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26 September 2009

In Memoriam: Shin Takagi

Tag(s): In Memoriam, Leadership & Management, People

I began these blogs three months ago with a piece to the memory of Alan Rundle who was very influential in my early career and had just died at the age of 64 during a 10km race.  Sadly I must return to the idea of commemorating someone I much admired because I recently received the sad news that Shinichi Takagi has passed on. I received the following message from his beloved wife Mariko

Dear friends,

Shin passed away peacefully at home on September 4.

He had been fighting with cancer for three years and in spite of all kinds of treatment, he could enjoy his life hunting, fishing, traveling, golfing, driving his favorite sports car, playing jazz with his trumpet and the time with his family.

About a month ago, he got worse and was having hospice care at home. As he could still take care of himself, the nurse didn't have much to do.
So, we thought he would last much longer....

Although it was short, we think he lived his life fully with lots of quality.

We would like to thank you for your kind friendship all these years.

                              Sincerely,

                            Mariko and family

……………………………………………………………………………..

Shin Takagi joined a major trading house after university and then moved to Sony. Perhaps because of his musicianship he was a gifted linguist and in the course of his long and distinguished career he was to enjoy leading roles for Sony in Germany, Italy, Spain, the USA and the UK speaking all those languages. He played a key role in the early development of Sony Germany and Sony Italy and founded Sony Spain as its first President. After a spell in the US he returned to Europe in 1993 taking over Sony UK and then in 1995 taking responsibility for all Consumer marketing in Europe. He returned to the USA in 1997.

When he came to the UK I was heading up the Consumer business and I was told by a friend in Tokyo that I should be careful as Shin was very aggressive. In fact I found him to be a gentleman. Keen on the business fundamentals, he was both concerned with process – doing the right thing- and with outputs – achieving the right thing- and once he had understood that the British might be understated compared with Americans, for example, but could be just as successful he was a great supporter of all of us.

Gradually he helped me prepare for taking over from him. Dr Ron Sommer, then President of Sony Europe, and Shin and I had dinner in September 1994 when they told me that I would take over as Shin’s successor in charge of the UK sales company the following year. They were actually giving me 9 months notice of this, in Shin’s words, to prepare myself.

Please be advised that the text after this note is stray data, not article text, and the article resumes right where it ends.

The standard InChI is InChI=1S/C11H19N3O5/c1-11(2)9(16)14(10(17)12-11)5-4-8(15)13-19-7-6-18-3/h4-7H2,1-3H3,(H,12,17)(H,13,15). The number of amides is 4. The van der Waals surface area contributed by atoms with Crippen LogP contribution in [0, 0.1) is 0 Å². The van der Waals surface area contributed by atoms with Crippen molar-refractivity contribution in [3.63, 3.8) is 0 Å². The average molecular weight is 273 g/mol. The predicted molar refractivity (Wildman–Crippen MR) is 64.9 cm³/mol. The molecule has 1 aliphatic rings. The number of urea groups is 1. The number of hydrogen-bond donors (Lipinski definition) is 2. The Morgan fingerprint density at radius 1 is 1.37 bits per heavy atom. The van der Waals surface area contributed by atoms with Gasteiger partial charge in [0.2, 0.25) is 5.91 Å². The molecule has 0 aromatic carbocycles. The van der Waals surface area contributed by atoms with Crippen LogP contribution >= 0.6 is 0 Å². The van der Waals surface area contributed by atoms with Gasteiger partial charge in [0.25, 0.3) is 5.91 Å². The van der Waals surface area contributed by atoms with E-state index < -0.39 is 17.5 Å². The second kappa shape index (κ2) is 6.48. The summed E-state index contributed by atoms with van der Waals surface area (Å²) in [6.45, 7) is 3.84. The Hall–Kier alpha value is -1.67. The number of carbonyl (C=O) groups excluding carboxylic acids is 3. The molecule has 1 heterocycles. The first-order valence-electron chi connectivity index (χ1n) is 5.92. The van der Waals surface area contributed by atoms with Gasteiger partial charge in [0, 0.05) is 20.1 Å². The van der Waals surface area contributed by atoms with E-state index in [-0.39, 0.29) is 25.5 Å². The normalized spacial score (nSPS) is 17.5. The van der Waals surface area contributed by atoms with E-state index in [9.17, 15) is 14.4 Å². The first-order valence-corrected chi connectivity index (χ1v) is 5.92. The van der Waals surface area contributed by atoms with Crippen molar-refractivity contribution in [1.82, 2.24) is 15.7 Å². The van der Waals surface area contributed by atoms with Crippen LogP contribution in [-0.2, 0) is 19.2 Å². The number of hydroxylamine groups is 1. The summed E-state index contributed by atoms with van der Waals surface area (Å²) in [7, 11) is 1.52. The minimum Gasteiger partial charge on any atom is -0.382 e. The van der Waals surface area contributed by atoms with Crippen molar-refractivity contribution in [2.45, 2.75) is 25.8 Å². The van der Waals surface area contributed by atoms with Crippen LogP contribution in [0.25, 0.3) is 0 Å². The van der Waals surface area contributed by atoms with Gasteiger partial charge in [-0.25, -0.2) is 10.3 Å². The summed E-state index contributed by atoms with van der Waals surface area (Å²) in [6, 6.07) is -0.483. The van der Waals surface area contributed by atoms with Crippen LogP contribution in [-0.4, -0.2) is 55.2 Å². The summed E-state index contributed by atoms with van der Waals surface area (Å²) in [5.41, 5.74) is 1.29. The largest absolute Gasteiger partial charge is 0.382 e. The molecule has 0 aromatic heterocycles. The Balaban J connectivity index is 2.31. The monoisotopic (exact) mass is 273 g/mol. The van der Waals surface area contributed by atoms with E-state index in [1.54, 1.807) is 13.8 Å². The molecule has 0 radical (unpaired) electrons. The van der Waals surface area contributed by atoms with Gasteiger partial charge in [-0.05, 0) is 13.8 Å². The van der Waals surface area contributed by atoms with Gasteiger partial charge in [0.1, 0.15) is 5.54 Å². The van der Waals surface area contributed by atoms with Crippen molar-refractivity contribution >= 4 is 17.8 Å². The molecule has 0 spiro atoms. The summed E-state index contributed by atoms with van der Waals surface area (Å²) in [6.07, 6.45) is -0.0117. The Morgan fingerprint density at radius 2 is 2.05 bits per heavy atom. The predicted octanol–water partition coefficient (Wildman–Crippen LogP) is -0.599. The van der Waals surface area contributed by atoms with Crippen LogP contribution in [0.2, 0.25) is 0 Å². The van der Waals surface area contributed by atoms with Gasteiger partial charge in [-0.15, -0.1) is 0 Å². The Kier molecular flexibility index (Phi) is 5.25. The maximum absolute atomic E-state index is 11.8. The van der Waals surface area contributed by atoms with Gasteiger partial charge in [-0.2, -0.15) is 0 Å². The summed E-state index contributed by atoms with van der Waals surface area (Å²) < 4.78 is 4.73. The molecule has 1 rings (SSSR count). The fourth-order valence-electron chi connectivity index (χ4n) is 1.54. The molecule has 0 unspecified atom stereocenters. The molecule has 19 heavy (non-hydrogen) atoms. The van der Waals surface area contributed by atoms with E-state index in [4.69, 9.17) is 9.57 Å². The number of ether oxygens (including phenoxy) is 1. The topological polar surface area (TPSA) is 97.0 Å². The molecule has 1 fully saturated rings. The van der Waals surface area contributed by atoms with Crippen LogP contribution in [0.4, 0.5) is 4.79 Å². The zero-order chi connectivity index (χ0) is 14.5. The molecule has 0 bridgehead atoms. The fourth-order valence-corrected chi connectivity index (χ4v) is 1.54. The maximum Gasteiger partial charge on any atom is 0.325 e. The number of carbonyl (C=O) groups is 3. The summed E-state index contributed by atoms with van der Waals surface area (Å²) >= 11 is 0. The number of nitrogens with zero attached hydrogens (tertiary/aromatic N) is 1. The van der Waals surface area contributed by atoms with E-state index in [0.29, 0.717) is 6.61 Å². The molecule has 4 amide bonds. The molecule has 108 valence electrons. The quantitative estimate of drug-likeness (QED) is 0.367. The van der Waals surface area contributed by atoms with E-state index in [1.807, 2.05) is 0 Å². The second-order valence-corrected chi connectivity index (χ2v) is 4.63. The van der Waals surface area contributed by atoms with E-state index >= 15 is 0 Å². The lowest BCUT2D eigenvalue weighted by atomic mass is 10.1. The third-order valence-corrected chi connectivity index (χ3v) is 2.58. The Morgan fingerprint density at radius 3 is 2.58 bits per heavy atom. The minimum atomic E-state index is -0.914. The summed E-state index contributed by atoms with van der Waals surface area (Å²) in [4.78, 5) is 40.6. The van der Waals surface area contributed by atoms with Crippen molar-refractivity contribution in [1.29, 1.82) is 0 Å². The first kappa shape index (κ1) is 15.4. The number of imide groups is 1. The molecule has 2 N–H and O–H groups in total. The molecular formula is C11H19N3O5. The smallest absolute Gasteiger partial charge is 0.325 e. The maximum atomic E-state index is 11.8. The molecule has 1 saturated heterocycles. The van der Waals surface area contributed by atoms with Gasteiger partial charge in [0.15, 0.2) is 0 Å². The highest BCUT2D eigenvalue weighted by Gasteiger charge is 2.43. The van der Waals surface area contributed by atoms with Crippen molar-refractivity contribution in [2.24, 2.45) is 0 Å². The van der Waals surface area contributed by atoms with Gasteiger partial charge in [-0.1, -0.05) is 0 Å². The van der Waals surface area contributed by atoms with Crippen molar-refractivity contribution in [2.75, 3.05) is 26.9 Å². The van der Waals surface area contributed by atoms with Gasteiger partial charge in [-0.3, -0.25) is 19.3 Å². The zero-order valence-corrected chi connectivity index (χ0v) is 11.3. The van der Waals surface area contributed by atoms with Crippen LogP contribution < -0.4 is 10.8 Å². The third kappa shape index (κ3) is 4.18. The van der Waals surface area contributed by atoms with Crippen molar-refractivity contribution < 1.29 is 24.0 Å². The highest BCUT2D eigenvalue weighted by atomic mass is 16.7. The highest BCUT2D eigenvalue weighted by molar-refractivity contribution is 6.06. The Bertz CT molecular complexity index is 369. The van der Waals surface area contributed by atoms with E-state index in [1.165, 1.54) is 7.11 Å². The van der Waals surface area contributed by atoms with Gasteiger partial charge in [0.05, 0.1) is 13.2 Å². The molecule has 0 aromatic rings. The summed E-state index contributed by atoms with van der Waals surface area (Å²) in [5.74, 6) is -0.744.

When the news of his passing came through I sent it on to the Sony UK Alumni community with whom I am in touch. I had many responses some recording their own reminiscences of Shin. Here are a couple of those:

Jonathan Pearl had a very memorable job interview with him before he joined Sony UK back in 1993. 
“He beckoned me into his office in Sony House and I sat in one of his comfy black leather chairs. He squatted down opposite me like a big sumo wrestler and uttered his first words of the interview….”First date, huh!? We gonna get on?”  This was my first experience of meeting a Japanese businessman and it was not what I was expecting.  He quickly discovered that I love jazz and we spent a good part of the rest of the interview discussing Miles Davis. “

John Parsons says “he was a breath of fresh air to Sony at the time and I very much enjoyed working with him and for him when he was responsible for the UK operations. He certainly was a man who enjoyed life to the maximum. I remember going to an Italian restaurant with him in Staines and the waiters were gobsmacked to hear him speak their language so fluently.”

Shin and I stayed in touch as friends long after we had both left Sony. We exchanged Christmas cards every year, I would send him my quirky newsletters and he would send me a photograph of his family, his lovely wife and three beautiful daughters, the occasional dog and in the last few years husbands for the girls. They were always the same, immaculately presented, showing a loving and devoted family. Fortunately we saw each other three years ago just before his illness. He and Mariko took my wife and daughter out for an elegant Japanese meal in New York. He made it clear that he expected me to reciprocate when they next came to London. Sadly that day never came.

Copyright David C Pearson 2009 All rights reserved





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